Anonymous supporters, Guatemala City
Anonymous supporters wear Guy Fawkes masks made popular by the film V For Vendetta Reuters

Online activist group Anonymous has released a cache of data which it claims are the personal details of South African government employees. The leak includes names, phone numbers, email addresses and passwords of more than 1,000 employees from a Government Communications and Information Systems (GCIS) portal.

The group said it leaked the data to protest against child labour, corruption and internet censorship in the African continent.

It reportedly gained access to the employee database by hacking an outdated GCIS portal, with South African officials telling Infosecurity Magazine that the vulnerability had since been tracked down and fixed.

Anonymous, a loose international coalition of hackers and activists, pledged to target Africa in a video released in January. "The focus of the operation is a disassembly of corporations and governments that enable and perpetuate corruption on the African continent," the group said. "This consists of organisations responsible for child abuse/labour as well as internet censorship within the continent and globally."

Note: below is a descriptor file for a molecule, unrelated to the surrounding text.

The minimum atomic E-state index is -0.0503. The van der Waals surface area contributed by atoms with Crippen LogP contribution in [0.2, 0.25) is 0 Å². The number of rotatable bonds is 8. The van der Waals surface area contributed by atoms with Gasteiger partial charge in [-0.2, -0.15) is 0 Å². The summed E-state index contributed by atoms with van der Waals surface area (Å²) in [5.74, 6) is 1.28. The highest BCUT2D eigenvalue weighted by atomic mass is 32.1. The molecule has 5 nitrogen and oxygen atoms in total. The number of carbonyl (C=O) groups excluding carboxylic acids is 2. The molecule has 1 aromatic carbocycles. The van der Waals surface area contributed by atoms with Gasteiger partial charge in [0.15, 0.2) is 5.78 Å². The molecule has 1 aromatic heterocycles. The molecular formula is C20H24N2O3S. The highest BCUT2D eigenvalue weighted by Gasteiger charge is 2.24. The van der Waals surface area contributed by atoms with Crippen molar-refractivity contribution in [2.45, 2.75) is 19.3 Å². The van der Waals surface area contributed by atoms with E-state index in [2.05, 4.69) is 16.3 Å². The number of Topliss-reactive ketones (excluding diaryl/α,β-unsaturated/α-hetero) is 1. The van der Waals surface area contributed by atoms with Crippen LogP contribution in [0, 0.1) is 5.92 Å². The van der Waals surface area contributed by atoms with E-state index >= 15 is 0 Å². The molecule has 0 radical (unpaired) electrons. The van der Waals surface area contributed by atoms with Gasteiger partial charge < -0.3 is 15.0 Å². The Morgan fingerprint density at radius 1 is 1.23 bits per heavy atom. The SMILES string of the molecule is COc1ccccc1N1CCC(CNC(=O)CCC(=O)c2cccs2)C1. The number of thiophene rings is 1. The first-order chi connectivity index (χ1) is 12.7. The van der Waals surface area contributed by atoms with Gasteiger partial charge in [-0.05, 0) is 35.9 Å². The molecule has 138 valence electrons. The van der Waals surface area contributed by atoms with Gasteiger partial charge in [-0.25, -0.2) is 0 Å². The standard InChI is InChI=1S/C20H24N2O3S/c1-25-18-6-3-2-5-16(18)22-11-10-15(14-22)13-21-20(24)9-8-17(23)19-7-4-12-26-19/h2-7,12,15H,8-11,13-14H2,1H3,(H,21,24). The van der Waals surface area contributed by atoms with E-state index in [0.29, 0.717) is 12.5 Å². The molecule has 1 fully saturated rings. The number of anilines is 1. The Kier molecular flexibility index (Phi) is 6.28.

Poor passwords

Anonymous told Softpedia that it had acquired information on more than 33,000 job seekers from the portal, but that it had opted to leak only the personal details of government employees.

South African software developer Evan Knowles wrote in a blog post that the leak revealed glaring flaws in the government's digital security apparatus.

Of the 1,116 passwords from the GCIS data dumped on the internet, Knowles said it was trivial to crack more than a half of them.

"The actual passwords were hashed, no salt, with MD5 which is not recommended due to the ease of cracking these passwords on modern systems," he wrote.

More than half of the passwords did not contain a number and were less than six characters in length, while nearly a third contained the word "password". The three most commonly used passwords were: password1, password01 and password02.

"Not too imaginative, but strangely satisfyingly stereotypical as far as poor passwords go," Knowles wrote.